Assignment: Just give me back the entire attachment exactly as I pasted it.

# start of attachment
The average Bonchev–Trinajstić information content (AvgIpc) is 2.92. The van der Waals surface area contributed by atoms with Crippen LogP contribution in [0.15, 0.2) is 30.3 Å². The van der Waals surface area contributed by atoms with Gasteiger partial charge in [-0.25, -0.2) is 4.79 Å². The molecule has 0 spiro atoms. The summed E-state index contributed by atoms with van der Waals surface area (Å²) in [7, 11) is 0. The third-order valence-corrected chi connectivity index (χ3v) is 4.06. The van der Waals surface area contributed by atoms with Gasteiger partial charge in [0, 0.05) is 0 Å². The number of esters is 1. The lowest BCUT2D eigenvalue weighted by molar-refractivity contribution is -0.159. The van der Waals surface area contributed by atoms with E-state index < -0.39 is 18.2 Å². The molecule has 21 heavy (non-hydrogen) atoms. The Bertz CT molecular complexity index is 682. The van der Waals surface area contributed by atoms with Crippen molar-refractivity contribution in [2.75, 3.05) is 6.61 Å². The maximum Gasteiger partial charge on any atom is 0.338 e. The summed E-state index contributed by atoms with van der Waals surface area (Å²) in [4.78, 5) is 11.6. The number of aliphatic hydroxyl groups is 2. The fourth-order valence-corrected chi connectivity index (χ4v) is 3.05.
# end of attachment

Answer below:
The average Bonchev–Trinajstić information content (AvgIpc) is 2.92. The van der Waals surface area contributed by atoms with Crippen LogP contribution in [0.15, 0.2) is 30.3 Å². The van der Waals surface area contributed by atoms with Gasteiger partial charge in [-0.25, -0.2) is 4.79 Å². The molecule has 0 spiro atoms. The summed E-state index contributed by atoms with van der Waals surface area (Å²) in [7, 11) is 0. The third-order valence-corrected chi connectivity index (χ3v) is 4.06. The van der Waals surface area contributed by atoms with Gasteiger partial charge in [0, 0.05) is 0 Å². The number of esters is 1. The lowest BCUT2D eigenvalue weighted by molar-refractivity contribution is -0.159. The van der Waals surface area contributed by atoms with E-state index < -0.39 is 18.2 Å². The molecule has 21 heavy (non-hydrogen) atoms. The Bertz CT molecular complexity index is 682. The van der Waals surface area contributed by atoms with Crippen molar-refractivity contribution in [2.75, 3.05) is 6.61 Å². The maximum Gasteiger partial charge on any atom is 0.338 e. The summed E-state index contributed by atoms with van der Waals surface area (Å²) in [4.78, 5) is 11.6. The number of aliphatic hydroxyl groups is 2. The fourth-order valence-corrected chi connectivity index (χ4v) is 3.05.